The Johore Grand Prix for motorcycles, the penultimate event of the weekend, was eagerly anticipated. The race distance had been reduced at the request of the Japanese riders due to the tropical heat. There was a total entry list of 51 motorcycles, but the grid would ultimately be reduced to 28 riders with all manner of machines that also included a monster Vincent 998.

Not to be outdone, the very successful Honda Isle of Man TT team flew into Singapore with 24 crates of Honda machines, engines, tools and spares!

Calm before the storm as Asia’s top riders psych themselves out ahead of the start of the 1961 Johore Coronation Grand Prix. Hondas dominated the front row with Giichi Suzuki (#69) in the RC162 Prototype and Chris Proffitt-White (#103) in the RC161. Yamaha’s Hiroshi Hasegawa (#68) is alongside.

Another angle of the 1961 Johore motorcycle Grand Prix grid.

Hiroshi Hasegawa astride his works Yamaha looking over at Chris Proffitt-White and Giichi Suzuki.

For the first time in motor racing in Malaya, in 1961, the Yamaha factory dispatched two riders with four bikes to compete in the Grand Prix, 27-year-old Osamuri Mochizuki (#10, 125cc Yamaha RD48) and 30-year-old Hiroshi Hasegawa.

The disparity between the words bikes from Japan and the local entries was alarmingly obvious in Johore in 1961. Hiroshi Hasegawa attempts to stretch his legs at Zoo Corner with Chris Proffitt-White in pursuit (#103).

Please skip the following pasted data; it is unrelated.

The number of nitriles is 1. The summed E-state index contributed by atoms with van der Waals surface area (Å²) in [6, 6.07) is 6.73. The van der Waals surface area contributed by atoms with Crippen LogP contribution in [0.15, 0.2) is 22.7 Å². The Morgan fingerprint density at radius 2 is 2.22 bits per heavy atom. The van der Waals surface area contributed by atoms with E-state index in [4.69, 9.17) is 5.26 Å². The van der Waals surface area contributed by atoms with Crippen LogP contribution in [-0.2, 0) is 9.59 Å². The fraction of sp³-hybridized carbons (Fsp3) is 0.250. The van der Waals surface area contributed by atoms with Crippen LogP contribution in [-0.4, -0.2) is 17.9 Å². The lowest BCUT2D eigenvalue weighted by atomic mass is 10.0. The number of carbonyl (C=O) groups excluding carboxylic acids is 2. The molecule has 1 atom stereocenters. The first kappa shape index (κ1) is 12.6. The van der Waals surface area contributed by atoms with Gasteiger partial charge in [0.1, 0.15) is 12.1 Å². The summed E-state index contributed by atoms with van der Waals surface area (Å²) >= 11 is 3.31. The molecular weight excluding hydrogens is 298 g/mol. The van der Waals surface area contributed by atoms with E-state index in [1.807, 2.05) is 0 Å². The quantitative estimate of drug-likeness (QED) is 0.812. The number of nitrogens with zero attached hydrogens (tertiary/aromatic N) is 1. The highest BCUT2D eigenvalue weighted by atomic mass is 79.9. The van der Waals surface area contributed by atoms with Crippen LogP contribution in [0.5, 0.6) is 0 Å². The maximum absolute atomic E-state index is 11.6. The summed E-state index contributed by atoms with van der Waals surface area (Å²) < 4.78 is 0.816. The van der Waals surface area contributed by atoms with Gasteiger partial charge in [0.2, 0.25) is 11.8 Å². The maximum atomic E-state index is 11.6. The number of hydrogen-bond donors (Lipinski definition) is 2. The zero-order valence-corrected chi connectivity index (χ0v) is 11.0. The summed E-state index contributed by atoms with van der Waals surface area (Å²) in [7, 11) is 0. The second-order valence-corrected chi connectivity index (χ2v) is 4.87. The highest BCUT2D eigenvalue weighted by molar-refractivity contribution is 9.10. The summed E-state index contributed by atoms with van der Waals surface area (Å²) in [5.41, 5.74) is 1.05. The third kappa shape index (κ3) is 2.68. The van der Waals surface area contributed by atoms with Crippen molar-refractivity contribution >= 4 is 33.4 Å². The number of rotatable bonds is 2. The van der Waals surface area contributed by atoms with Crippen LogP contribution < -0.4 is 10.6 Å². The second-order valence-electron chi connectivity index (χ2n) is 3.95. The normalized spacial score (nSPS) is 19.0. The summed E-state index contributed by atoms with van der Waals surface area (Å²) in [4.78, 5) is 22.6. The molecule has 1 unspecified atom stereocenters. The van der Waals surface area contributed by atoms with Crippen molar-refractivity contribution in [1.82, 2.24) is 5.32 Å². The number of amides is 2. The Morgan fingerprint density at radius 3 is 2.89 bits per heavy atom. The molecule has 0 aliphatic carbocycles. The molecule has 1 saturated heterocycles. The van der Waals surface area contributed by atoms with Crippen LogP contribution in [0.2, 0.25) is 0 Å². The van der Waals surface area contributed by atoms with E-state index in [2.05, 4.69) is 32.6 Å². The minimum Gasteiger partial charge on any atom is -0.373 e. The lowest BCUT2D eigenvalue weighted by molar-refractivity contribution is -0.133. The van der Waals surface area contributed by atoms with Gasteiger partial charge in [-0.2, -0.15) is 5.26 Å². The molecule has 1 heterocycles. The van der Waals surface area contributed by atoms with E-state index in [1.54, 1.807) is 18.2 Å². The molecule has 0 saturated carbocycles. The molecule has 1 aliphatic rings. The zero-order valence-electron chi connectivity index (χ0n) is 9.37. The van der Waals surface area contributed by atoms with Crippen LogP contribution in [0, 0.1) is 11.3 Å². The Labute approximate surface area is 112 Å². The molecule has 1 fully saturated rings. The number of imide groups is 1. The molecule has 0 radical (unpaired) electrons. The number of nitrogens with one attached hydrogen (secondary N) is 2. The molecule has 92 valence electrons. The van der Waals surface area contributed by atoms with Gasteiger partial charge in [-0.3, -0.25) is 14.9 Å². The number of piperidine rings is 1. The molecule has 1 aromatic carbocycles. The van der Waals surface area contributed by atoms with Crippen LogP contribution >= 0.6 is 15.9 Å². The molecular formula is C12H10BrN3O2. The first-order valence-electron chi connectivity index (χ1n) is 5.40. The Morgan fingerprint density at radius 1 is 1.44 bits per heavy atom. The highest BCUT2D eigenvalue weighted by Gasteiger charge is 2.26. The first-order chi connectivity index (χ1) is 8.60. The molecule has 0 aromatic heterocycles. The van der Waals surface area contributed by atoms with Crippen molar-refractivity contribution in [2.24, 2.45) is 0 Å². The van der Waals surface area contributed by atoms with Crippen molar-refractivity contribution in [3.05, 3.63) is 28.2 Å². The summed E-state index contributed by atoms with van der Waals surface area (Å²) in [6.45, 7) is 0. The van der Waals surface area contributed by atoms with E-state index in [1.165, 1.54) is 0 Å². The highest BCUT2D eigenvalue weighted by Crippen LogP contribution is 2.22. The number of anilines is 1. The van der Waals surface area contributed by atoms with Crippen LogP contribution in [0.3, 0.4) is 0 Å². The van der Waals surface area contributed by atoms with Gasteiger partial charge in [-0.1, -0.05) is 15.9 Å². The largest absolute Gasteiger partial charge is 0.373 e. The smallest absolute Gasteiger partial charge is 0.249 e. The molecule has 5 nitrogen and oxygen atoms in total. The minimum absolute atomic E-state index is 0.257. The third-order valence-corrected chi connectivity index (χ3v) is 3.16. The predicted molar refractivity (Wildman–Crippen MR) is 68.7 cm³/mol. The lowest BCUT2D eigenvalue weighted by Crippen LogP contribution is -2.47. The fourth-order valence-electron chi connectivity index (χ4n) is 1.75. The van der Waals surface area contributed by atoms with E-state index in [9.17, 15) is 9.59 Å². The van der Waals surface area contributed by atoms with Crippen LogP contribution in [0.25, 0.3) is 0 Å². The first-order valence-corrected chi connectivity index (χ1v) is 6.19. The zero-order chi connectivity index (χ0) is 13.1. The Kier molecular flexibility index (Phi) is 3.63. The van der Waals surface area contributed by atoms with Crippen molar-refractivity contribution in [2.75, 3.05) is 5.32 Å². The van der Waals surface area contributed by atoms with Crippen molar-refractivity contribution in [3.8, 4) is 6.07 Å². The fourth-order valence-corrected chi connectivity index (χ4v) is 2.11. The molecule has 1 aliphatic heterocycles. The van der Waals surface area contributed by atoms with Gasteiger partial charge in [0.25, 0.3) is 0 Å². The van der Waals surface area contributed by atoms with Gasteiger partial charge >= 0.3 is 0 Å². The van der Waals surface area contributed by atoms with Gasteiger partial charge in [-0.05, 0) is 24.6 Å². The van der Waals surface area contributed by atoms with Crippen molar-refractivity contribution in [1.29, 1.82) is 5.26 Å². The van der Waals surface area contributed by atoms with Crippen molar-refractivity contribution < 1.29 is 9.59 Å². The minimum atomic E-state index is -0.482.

Looi Im Heok, one of Singapore’s top riders throughout the ‘50s and ‘60s, negotiates Zoo Corner in his 498cc Norton during the 1961 Johore Grand Prix.

The full list included eight Indonesian riders. The Indonesian contingent consisted of well-known J.A.J. Grashuis in a JG Special NSU 250, Machtar in an AJS 7R 350, Mahdy in a BSA 350, Ong Sui Ho in a similar bike, Anwari in a Honda 250, Thio Tjeng Dien a BSA 350 and Kang Sioe Tjoan in a BSA 350. Grashuis was expected to qualify although the entrants with the works machines and those with Norton Manx were expected to dominate. There were three Japanese riders representing Honda and Yamaha. If K.C. Wong’s Norton Manx arrived 24-hours before the start he would be able to substitute his Yamaha works machine before the race.